You can let your guard down in Japan

Today I met a friend, way later than I was originally supposed to. As such, it ended in a beer place in Meguro, and I had a rather good taste of beer that I actually liked and could actually distinguish from other beers. I also had the best yakiniku ever before coming to the beer place, but that as an aside. In the beer place my party met an interesting Irish gentleman who appears to be running an acne cream company in Japan. We ended up talking about good and bad things about Japan, as foreigners do when they're here or have been here in the past. There's the usual complaining about other countries, then the complaining about weird things in Japanese society, but if there's one thing I could take away from the conversation, it's this: you can let your guard down in Japan.

It's not the first time this thought has popped in my mind. I've talked about this with a lot of my friends who used to live here and have also had the experience of living in another country, and they tend to agree. But hearing it from a complete stranger feels slightly different. Satisfying, I might add. I haven't been delusional at all, this is actually a thing!

Think about it. What if you didn't have to worry about your bag when you have to go to the toilet in a restaurant? What if you don't have to worry about getting wasted on the streets because no one will steal your wallet? What if you don't have to be mindful of sleeping in the train because no one will ever try to steal your shit? Last one: what if you don't have to worry about walking down the streets because no one will ever approach you and ask you for money in an infuriating way?

The answer to all those questions is: then you go out, you live carefree and you end up with a happy nightlife city like Tokyo. Sure, there's seedy neighbourhoods, but even those are only dangerous if you happen to offend the local crime lord (which is a hard thing to do by accident).

But to which population groups does this apply? What do you have to be to qualify for the privilege of letting your guard down? Well, native Japanese seem to disqualify immediately. Japanese people have been raised in this culture so have no basis for comparison. They think Kabikucho in Shinjuku is the worst place they can imagine, yet to any foreigner it will seem amazingly tame (at least it did to me, and I'm a countryside farmboy). I've thought a lot about this, and I was going to write down a detailed version here of how your race and gender help decide whether you can let your guard down or not. But that's not the point. The point is what the consequences are.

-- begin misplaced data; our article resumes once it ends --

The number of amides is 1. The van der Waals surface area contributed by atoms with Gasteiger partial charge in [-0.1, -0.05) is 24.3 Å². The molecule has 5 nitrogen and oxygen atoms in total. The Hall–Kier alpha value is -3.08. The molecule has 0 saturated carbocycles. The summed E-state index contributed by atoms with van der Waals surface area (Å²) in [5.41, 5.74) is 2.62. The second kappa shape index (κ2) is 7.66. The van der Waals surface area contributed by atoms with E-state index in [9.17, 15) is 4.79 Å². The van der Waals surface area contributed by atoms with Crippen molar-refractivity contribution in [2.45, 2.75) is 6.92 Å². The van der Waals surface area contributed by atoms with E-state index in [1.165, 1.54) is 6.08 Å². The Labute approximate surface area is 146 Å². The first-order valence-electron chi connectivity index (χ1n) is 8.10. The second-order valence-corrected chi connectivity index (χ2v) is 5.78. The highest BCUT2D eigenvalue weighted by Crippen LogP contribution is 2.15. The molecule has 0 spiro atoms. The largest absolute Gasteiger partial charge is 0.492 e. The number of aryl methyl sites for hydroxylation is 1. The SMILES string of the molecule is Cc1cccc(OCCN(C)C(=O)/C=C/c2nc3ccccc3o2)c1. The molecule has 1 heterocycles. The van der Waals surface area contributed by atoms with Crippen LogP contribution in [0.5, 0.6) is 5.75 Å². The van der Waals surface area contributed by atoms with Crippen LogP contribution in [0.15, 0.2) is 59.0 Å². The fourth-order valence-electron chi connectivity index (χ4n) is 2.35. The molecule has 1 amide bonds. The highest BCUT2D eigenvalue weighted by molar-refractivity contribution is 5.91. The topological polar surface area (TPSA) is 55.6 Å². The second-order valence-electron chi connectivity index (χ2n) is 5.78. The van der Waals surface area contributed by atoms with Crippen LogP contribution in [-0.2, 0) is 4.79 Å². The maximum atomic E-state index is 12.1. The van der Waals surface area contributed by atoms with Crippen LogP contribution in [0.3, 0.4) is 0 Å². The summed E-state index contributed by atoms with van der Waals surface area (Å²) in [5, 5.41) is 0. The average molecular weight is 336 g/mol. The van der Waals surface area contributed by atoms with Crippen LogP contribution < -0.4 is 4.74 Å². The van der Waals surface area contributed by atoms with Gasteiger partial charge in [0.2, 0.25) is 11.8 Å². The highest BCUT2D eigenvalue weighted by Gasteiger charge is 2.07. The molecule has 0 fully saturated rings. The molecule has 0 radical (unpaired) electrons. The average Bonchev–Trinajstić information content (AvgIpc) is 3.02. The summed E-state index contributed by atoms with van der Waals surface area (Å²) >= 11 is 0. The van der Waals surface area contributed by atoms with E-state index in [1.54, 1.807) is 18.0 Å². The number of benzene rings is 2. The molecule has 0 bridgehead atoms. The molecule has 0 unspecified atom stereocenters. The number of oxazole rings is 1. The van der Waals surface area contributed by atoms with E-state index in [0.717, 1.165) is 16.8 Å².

In London, if you leave your bag out of sight, it gets stolen. It's that simple. Same goes for your bicycle: it better be locked damn well if you're planning on leaving it in a public place. If you let your guard down and forget to look after your things, you will immediately be punished for it. Not so in Japan. You've got a safety margin. Here's an example. I often left my bicycle at the train station in Japan when I went out late at night. Sometimes I wouldn't return for several days. I always locked my bike, but sometimes I would leave my raincoat in the basket if I didn't think I would need it. I know, it's a weird thing to do, but I was testing Japan, to see if someone would steal it or not. Someone did, eventually, but that was only after leaving my bike there over the entire weekend. But on the occasions that I left it for one night and came back the next morning, nobody ever tried to take things from my basket.

There's a similar safety margin with beggars. I've never been approached by one in Japan until yesterday, but even then I feel confident that I can say anything to a begger without having to worry that he'll want to get physical or draw a knife on me. I used a beggar in this example, but I could have used any other person. My point is: if you don't have to worry about these kind of situations happening you'll walk down the street differently, and you'll feel more free. Perhaps that's just my risk-averse nature speaking, but it seriously affects me. You would never even imagine strolling through central London late at night to take photos; it just doesn't even occur to you because society has pummelled you into believing that you shouldn't go out late at night, especially not with expensive equipment. In Tokyo it's something that just springs to mind naturally. I'll spark the controversial thought here that  London is like a wilderness full of lions, tigers and other deadly predators, whereas Tokyo is filled with deer, sheep and koalas.

I filed this under rant because I don't think this is particularly thought-provoking or objective. It's just my subjective thoughts about Tokyo. And it's a rant because I really felt like I had to get this off my chest. All the time I keep feeling this way but fail to articulate it the way I want to, and the thought gets lost in my brain somewhere. The Irishman finally gave me the kick to write down this imperfect version so I can at least read it back and try to write a better version at some later point in time.

Posted in Japan , Rant